Since I’ve lived here, it’s always felt to me like the SPD hates this community and everybody in it. This is just a towering monument to how much better the SPD thinks they are than us, and how little they care about us.

Barfomatic
Barfomatic
2 months ago

This is the fault of poor long-term planning.

Police stations (and fire stations) should be purpose-built as resilient facilities. The whole purpose of an emergency service is to prepare for – and respond to – dangerous events that are out of the ordinary and unexpected (AKA emergencies).

A resilient police station would be as secure as one with a wall but constructed to blend into the community better. But this city, for years, has built police stations that look like they could house a quilting shop.

A properly constructed police station should have a standoff zone marked by architecturally decorative bollards, no first floor windows, rooftop sprinkler system, underground utilities, second floor windows with retractable metal shutters, clay tile roof, and adjacent trees and shrubbery removed. Intentionally built, a secure facility could blend into the community and not look like a fortress, but have the flexible resiliency of one.

Had the East Precinct (or any) police stations been securely constructed the July protests could have easily been allowed to flow right up and around it without any danger. There would have been no need for lines of riot police to confront the protesters due to the fragility of the building. And, today, there would be no need for an ugly brick wall.

The current state of affairs is the fault of Ed Murray, Kathleen O’Toole, Greg Nickels and a generation of Seattle leaders who typically plan for the next 30 minutes and not the next 30 years.

Moving On
Moving On
2 months ago
Reply to  Barfomatic

This thinking is the problem in a nutshell.

A police station is not a military base. Belfast is that way because of the civil war. It’s not a model.

Barfomatic
Barfomatic
2 months ago
Reply to  Moving On

The purpose of an emergency service is to prepare for – and respond to – dangerous events that are out of the ordinary and unexpected (AKA emergencies).

Emergency services must have facilities that are resilient to any potential emergency situation whether earthquake, fire, terrorist attack or civil disturbance. The community is not oppressed if you make your police stations fire proof. It is not liberated if you build them out of gasoline soaked cardboard. Your thinking is the reason we’re in this mess. It’s three failed strategy of Nickels, Murray and Durkan.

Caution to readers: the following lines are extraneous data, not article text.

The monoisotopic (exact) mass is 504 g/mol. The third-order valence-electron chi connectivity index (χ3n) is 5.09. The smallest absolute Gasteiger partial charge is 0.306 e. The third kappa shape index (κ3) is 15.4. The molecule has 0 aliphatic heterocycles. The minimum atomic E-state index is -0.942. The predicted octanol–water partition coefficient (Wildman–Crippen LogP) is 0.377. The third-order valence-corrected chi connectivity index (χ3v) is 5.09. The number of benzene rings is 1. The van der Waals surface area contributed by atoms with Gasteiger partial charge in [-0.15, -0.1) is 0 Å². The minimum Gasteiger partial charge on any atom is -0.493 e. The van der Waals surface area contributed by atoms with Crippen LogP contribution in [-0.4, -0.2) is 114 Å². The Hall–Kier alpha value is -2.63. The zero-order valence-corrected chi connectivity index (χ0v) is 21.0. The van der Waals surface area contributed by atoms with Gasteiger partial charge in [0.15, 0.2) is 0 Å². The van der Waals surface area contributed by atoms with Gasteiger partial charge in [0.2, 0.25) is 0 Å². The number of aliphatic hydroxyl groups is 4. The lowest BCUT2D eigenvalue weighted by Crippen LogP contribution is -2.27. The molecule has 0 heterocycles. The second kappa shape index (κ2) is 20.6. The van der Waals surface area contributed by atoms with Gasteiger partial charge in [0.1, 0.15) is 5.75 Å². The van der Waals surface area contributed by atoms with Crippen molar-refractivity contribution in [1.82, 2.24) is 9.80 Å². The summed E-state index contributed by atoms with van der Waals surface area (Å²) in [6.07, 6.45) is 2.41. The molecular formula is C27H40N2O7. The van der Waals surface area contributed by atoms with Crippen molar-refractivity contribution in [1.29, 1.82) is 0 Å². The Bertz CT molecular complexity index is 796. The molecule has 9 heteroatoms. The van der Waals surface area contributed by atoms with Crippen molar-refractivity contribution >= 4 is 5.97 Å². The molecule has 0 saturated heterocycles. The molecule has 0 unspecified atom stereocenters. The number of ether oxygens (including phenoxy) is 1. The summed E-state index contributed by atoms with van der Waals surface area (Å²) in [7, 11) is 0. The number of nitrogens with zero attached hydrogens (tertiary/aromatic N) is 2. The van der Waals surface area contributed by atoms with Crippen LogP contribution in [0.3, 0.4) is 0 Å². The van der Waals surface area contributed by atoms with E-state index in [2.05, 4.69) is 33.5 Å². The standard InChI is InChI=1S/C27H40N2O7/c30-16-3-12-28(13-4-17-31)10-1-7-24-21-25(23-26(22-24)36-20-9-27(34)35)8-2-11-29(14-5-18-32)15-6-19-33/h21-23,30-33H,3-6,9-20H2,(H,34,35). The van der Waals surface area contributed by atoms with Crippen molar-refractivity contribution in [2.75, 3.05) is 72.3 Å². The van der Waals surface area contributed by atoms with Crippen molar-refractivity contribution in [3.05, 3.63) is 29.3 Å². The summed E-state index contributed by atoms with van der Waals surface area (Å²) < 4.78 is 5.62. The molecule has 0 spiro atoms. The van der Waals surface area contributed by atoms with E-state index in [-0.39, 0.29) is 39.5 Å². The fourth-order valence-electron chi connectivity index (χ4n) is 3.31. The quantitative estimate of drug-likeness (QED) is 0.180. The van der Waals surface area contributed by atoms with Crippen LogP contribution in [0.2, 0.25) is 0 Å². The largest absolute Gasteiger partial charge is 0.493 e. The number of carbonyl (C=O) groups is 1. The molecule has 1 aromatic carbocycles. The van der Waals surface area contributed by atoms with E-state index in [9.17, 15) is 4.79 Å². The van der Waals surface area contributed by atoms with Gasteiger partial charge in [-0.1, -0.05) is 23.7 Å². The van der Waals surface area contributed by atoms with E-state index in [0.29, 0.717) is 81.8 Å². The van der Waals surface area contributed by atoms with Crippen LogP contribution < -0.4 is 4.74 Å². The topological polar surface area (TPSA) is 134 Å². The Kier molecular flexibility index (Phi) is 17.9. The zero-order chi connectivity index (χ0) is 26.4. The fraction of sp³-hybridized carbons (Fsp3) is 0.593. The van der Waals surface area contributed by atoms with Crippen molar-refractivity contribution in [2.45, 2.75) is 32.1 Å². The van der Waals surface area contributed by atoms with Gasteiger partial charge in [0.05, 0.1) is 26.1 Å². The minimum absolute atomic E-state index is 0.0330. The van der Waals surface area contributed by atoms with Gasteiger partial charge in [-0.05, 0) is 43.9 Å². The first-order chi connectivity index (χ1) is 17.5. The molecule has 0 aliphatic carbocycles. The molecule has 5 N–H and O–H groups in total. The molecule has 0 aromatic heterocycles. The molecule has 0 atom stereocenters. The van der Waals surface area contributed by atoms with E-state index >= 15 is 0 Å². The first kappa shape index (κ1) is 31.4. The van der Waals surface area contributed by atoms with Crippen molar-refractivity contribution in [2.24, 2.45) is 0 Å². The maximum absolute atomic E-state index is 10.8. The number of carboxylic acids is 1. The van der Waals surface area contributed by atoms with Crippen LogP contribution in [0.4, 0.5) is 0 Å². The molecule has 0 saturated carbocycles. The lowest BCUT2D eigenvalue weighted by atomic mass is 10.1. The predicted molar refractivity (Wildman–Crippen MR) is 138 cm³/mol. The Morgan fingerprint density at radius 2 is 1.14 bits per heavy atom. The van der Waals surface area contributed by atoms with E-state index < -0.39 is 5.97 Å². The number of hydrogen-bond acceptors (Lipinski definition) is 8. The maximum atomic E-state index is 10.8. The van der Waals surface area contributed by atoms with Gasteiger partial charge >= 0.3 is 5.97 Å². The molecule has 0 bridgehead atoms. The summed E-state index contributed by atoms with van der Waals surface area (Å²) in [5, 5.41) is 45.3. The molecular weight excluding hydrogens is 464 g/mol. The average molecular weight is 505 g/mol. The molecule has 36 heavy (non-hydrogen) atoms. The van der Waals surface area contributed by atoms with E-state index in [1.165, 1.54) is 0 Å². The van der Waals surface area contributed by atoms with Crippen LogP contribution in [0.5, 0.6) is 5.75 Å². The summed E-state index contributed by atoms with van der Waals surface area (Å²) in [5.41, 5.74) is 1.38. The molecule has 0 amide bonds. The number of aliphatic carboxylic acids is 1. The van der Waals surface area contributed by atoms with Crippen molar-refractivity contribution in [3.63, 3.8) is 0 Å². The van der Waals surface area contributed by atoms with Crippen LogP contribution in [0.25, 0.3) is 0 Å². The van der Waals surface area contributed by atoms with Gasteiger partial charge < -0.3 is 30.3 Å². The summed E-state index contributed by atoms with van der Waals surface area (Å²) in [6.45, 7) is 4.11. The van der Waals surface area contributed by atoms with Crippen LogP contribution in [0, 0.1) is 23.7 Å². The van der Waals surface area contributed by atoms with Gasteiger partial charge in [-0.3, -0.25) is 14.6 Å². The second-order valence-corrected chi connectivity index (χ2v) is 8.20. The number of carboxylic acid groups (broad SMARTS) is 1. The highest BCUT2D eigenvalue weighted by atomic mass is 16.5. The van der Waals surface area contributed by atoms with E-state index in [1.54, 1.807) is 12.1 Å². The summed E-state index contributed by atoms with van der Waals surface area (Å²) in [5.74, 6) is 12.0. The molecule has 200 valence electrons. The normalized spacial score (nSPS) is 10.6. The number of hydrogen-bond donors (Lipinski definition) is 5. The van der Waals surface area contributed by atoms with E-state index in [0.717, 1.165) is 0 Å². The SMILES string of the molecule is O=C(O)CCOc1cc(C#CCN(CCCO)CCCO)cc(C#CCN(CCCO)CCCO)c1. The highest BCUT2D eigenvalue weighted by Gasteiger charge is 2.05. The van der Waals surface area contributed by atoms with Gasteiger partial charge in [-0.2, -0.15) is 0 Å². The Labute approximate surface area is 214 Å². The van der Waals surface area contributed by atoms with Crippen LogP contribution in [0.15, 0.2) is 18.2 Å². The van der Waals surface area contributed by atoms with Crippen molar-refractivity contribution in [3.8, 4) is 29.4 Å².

Barfomatic
Barfomatic
2 months ago

And some concrete blocks are nothing. Police stations in parts of the UK (i.e. Belfast), to this day, are surrounded by purpose-built double-ring walls, with watchtowers protected by slat armor to protect them from rocket propelled grenades. Here’s a pic of the the PSNI’s New Barnsey station:

comment image

Speaking Truth
Speaking Truth
2 months ago
Reply to  Barfomatic

And look at the history of Belfast to understand why. There are still walls here dividing the city that whose gates are closed at night on request of both sides. If you admire that, you would have loved Berlin before the wall came down.

Barfomatic
Barfomatic
2 months ago

It’s not admirable. It’s the architecture of necessity.

Your opposition to building resilient facilities is like saying “the community doesn’t like getting damaged by earthquakes, therefore, we shouldn’t put rebar in buildings.”

Our despair that Seattle is now Belfast is not justification to do nothing. We have to live in the reality of today. Not wistful longing for the past.

CH Resident
CH Resident
2 months ago
Reply to  Barfomatic

Suggesting that Seattle is now Belfast is absolutely offensive to the people who suffered from the trauma of living under the IRA. This conflict is not the same thing – not by a country mile.